Looking back over the penultimate week of my travels, I find that, despite Hong Kong’s immensity and interestingness, the experience and memories stemming from it are mainly culinary in nature. Therefore, allow me to begin by briefly listing the animals (and parts therein) which I have eaten for the first time (actually or effectively) over the course of this past week with those tree-trunks they call eating utensils in this country:
- Razor clam
- Normal clam
- Chicken feet
- Pork intestine
- Pork kidney
- Parts of an unidentified fish’s face
- Mantis shrimp
- Very strong vegetabley tea
- Cane sugar syrup
Although this was interspersed with various more regular meats, coming from a life that one could hardly be called seafood-focused I had some adapting to do when faced with a large central plate of slimy salty things and an innate need to prove myself as the only foreigner in a restaurant full of locals.
Speaking of locals, I found myself reacquainted with a number of borders from back at
school. It makes sense geographically, but was still rather disconcerting for both parties. Thankfully English was rather more comfortable for them, as I had gotten rather too well-practiced at a blank stare and half-smile at mealtimes to make up for my total lack of Cantonese.
When not eating or sleeping I wandered the streets of the city with my old friend and guide Simon, being shown places the names of which I cannot remember, most of which were (deliberately) somewhat grotty, intriguing and mildly intimidating. Hong Kong is comprised almost entirely of malls, very tall, thin blocks of flats and markets. We spent most of our time in the latter, coming across all sorts of bizarre and very culturally specific items for sale.
Despite (or perhaps because of) the myriad experiences that found me here, I feel Tokyo calling once more and look forward to being back in a country where food is eaten out of plates rather than bowls with unnecessary spoons and people don’t talk on the train.
Having survived Osaka I come to the end of my victory lap around Japan. It wasn’t all grim, however. This week held host to one of the three biggest festivals in the country: Tenjin Matsuri. Technically it is dedicated to Sugawara no Michizane, a scholar, poet and politician of Edo period Japan, currently deified as a patron of learning and art. In practice it consists of a large parade with loud red-hatted drummers, hundreds of umbrella dancers and children leading an ox, culminating in a great show of river-based pomp and ceremony with fireworks and yet more drummers on boats.
There were crowds aplenty, especially next to the river. In 32 degree heat this was not pleasant, but I soldiered on somehow by eating far too much festival food and gawping at the attractions which seemed to involve catching goldfish, crabs and terrapins (not all at once) in incredibly shallow hand-nets. I stuck to the food lest I found myself unexpectedly burdened with a crustacean.
On my last day I rounded off the travels with a true air of finality by visiting the tomb of Bashō. This was actually a second attempt, as I had been caught out by Osaka’s cryptic train system and didn’t arrive until the temples were closed. When I finally made it it was raining with a thunderstorm on the horizon, which seemed oddly fitting. After a rather glassy-eyed ‘discussion’ with the local priest and much money thrown into every single shrine just in case I wrote a final haiku in the visitors book and, cradling my excellent mikuji, said my silent goodbyes before preparing for the next leg of my journey.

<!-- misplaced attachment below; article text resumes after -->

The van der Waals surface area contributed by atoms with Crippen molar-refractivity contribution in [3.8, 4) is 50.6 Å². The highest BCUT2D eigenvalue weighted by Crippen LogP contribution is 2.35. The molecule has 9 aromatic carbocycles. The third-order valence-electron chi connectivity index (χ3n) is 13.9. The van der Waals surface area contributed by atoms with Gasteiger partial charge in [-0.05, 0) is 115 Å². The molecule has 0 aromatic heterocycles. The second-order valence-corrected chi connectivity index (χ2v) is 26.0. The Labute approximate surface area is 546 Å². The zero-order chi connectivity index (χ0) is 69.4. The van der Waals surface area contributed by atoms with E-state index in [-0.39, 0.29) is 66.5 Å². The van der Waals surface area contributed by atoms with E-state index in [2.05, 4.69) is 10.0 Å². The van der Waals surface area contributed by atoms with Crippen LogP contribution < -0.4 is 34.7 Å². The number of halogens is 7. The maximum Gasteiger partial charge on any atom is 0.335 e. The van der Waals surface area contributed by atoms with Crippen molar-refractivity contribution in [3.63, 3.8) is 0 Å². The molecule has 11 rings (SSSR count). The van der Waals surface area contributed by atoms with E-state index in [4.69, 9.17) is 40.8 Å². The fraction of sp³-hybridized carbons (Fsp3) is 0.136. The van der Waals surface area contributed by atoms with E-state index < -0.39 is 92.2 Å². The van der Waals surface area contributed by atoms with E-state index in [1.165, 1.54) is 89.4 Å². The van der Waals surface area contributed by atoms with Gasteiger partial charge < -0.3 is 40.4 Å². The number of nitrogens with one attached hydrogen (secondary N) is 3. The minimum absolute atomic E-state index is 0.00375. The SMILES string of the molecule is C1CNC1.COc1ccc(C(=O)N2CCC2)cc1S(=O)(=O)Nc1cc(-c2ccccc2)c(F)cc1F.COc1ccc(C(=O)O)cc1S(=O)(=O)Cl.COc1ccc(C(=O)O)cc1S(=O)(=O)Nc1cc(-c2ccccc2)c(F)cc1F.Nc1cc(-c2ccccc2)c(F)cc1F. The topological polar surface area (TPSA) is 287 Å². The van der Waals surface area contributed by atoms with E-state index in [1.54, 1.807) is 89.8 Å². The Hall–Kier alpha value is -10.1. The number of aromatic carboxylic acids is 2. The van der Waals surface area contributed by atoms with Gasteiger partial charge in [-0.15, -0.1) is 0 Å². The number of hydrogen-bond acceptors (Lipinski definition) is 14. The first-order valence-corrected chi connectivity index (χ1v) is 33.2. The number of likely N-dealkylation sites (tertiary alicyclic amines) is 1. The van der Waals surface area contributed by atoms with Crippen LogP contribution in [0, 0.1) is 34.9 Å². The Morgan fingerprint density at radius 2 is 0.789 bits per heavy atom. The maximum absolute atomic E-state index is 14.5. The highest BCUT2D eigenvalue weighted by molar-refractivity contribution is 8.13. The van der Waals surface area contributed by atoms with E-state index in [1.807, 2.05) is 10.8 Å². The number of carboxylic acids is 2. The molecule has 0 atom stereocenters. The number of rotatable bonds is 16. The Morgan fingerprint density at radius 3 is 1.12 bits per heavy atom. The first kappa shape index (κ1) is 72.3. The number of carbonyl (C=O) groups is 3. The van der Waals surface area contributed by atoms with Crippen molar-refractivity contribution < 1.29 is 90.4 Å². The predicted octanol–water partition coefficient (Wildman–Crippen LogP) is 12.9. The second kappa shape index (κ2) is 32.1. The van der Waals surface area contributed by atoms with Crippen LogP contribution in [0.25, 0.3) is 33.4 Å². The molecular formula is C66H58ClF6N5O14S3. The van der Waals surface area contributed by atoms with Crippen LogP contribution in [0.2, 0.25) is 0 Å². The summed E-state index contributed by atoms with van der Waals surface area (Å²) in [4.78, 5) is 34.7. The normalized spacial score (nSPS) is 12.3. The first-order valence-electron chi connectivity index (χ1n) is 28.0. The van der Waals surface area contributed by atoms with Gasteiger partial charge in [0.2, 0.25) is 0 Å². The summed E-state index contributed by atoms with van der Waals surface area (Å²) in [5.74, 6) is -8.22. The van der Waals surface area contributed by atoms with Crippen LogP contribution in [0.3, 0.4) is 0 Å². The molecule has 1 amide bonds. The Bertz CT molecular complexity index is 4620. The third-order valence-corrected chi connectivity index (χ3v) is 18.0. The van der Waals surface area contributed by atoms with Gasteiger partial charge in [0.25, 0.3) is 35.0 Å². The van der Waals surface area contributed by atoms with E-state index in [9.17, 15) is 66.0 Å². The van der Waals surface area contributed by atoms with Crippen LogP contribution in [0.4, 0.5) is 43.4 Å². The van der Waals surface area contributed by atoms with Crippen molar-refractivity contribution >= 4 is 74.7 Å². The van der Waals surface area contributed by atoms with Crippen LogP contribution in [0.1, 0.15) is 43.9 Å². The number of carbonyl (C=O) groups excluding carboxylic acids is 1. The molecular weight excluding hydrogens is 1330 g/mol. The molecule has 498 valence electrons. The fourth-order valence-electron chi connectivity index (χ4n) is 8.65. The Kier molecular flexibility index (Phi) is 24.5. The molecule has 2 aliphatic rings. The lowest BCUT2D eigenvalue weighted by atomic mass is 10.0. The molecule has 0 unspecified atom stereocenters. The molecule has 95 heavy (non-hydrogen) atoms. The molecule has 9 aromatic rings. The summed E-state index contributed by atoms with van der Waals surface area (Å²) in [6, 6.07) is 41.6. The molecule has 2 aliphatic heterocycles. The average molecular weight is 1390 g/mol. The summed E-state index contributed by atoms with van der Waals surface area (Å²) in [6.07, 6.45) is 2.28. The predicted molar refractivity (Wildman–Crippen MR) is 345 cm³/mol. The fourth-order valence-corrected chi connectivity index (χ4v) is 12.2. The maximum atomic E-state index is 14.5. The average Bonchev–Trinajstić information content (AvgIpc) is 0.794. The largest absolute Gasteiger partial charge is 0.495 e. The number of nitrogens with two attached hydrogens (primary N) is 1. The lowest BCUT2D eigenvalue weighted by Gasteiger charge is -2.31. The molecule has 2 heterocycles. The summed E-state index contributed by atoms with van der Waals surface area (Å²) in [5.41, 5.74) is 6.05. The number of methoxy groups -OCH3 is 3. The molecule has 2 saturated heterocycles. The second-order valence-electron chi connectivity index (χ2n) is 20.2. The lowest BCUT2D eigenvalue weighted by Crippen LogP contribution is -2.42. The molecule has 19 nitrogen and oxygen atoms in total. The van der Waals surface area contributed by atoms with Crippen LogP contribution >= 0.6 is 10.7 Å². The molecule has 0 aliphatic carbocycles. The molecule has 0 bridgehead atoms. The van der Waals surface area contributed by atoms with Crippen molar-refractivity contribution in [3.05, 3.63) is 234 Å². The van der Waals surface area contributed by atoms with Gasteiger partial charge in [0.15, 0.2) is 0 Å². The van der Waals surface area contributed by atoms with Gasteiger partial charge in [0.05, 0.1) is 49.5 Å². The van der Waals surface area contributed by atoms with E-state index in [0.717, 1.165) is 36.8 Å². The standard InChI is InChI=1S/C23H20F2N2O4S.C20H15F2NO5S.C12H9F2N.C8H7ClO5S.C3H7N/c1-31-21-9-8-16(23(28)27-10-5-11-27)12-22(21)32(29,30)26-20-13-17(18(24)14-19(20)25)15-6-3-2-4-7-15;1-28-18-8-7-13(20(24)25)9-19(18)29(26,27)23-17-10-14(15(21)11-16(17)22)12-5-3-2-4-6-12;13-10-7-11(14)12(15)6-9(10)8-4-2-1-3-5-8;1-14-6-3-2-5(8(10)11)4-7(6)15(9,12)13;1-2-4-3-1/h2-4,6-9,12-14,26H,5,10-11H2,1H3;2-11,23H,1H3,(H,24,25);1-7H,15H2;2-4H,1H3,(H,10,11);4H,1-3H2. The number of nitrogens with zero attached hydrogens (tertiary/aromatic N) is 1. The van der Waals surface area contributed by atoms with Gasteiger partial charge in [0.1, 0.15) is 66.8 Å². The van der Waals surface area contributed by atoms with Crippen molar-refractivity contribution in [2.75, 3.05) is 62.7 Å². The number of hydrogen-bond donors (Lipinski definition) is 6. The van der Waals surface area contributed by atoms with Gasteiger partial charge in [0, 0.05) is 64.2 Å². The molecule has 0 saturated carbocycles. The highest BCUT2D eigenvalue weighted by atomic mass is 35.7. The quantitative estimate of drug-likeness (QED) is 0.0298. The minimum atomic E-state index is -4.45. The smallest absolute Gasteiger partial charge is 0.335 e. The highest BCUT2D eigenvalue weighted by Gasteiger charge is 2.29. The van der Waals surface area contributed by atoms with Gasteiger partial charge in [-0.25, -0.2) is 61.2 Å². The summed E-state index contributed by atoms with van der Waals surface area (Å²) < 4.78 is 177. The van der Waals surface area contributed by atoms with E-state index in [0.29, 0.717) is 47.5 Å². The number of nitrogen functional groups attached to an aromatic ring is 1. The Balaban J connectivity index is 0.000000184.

I arrived in Osaka ready to tumble into yet another mad rush of Japanese urban living. Unfortunately, being alone and in yet another ‘youth hostel’ jam packed with tired-looking Japanese men over thirty in one of the rough(er) areas of the city I felt rather more inclined to leave and spend my days either sheltering from the heat in a dimmed, highly air-conditioned room or out in some of the more pleasant surrounding areas. In Arashiyama (just outside Kyoto) and Nara, there was something of a recurring theme.
First up were the charming Japanese macaques (snow monkeys), who are native around much of Japan but especially well known in the north. I had spotted some whilst in Tohoku (and surprised my host by telling her that England did not have monkeys natively), but they were rather more timid than their southern counterparts. An interesting inversion is that the visitors stand in a cage (or sorts) and feed the monkeys on the outside, who are completely wild and native to the mountain, and are attracted by the prospect of easy food. This attraction was more of a simian sideshow, however, compared to the main event.
The real reason I had come to Arashiyama was to witness the age old tradition of ukai. This involves a boat about ten metres in length, with two people propelling it punt-fashion and a large cage of burning wood. A third man stands at the front holding a number of strings, which are tied around the necks of about five cormorants swimming in the water. At dusk they set off, followed by eight long boats of tourists, and glide up and down the river, led by the birds. Occasionally one dives and comes up with a fish, which is left half-swallowed due to the rope. It is then yanked out of the water, stripped of its loot and dropped back in to try again. It really is a dramatic spectacle by firelight.
Finally, I journeyed to Nara. It turns out the deer are just as mercenary as I have been warned. Although there are many signs warning that they are still wild animals, it can get somewhat unnerving when surrounded on all sides by antlers butting steadily more urgently at one’s sides as soon as deer cookies are smelled. They are polite at first, even bowing upon introduction and in return if one cares to try. These deer may be wild, but they are certainly still Japanese.